Advancing Care – new report highlights some of the latest research into care homes


A new report from the National Institute for Health Research (NIHR) shows how clinical research is working to address the challenges faced by people working and living in care homes.

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Advancing Care – Research with Care Homes, a themed review of NIHR-funded studies, looks at an area of research that has historically received less attention than hospital treatment, but which affects some of the most vulnerable people in our society.

Over 400,000 older people live in 19,000 independently owned care homes in the UK. In recent years, the number of residents living with severe frailty and multiple conditions has risen.

A new report from the National Institute for Health Research (NIHR) shows how clinical research is working to address the challenges faced by people working and living in care homes.

The themed review includes studies that test ways of improving nutrition and the quality of life of residents, as well as evidence on efforts to reduce depression and pain and manage incontinence. It also features research identifying the needs of residents with multiple serious conditions, as well as studies looking for better ways of managing the distress of people living with dementia.

Research in care homes is a relatively new and emerging field, where the evidence base isn’t as strong as it is in other areas of health research. But the NIHR is looking to bolster this, by funding new high quality research proposals. Homes are also calling for more studies, as they want a better understanding of how best to provide good-quality services.

The report features published findings from 23 studies and details of 21 projects that are taking place now. New studies are addressing the important question of what kind of workforce is required to deliver the best quality care and research has started to explore the pivotal role of the care home manager in creating a culture that enables change. The research aims to inform policy and care home level decision makers and to find the best ways of developing, supporting and organising staff and services.

Published by the NIHR Dissemination Centre, Advancing CareResearch with Care Homes also looks at best practice for future research.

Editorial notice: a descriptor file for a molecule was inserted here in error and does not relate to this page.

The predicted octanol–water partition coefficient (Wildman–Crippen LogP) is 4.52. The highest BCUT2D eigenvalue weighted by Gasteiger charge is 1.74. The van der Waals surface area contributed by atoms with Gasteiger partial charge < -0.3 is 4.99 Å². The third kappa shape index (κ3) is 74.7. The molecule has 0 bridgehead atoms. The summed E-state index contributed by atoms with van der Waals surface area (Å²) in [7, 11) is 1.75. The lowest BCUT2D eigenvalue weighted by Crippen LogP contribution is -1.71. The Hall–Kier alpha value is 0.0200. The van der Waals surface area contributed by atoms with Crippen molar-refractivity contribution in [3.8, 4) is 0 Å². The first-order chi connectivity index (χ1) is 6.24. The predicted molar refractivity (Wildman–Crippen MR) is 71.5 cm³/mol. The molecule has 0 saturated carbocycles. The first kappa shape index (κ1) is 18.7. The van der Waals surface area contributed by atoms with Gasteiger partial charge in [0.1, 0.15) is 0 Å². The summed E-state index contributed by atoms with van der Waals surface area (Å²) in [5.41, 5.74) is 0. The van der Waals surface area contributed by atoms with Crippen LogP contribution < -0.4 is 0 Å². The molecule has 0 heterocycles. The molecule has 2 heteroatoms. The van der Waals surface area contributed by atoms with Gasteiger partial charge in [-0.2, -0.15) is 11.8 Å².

Research featured in the themed review includes:

  • a study finding that care homes accessed between 14 and 15 different professionals or services such as district nurses, opticians, chiropodists and community psychiatric nurses, in a six-month period. However, the arrangements seemed to be on an ad hoc basis, and largely dependent on individual relationships between care home staff and NHS professionals.
  • a multi-faceted trial of different approaches, including medicines review, exercise and social activity, which significantly reduced prescribing of anti-psychotic medicine for residents with dementia;
  • a review on improving nutrition among care home residents with dementia. Helpful changes included playing music at meal time and replacing pre-plated meals with family-style meals.
  • a study looking at producing a life story book to improve the wellbeing of care home residents;
  • a study asking whether people with dementia in care homes are receiving regular sight tests to ensure prescriptions are up-to-date and identify who might benefit from cataract surgery.

NIHR researcher Claire Goodman, Professor of Health Care Research at the University of Hertfordshire, whose work features in the review, says: “This themed review demonstrates how research into the health care of older people living and dying in care homes can establish what needs to be in place to achieve good outcomes for this population.

“The NIHR is to be congratulated for funding research that cuts across the entrenched divides of health and social care to inform how commissioners and practitioners can address the priorities and needs of residents, families and staff.”

Advancing Care – Research with Care Homes is designed to inform and inspire health and social care professionals, residents and relatives and researchers interested in working on this important topic. It is available to download for free from

To find out more, visit the NIHR Dissemination Centre website at


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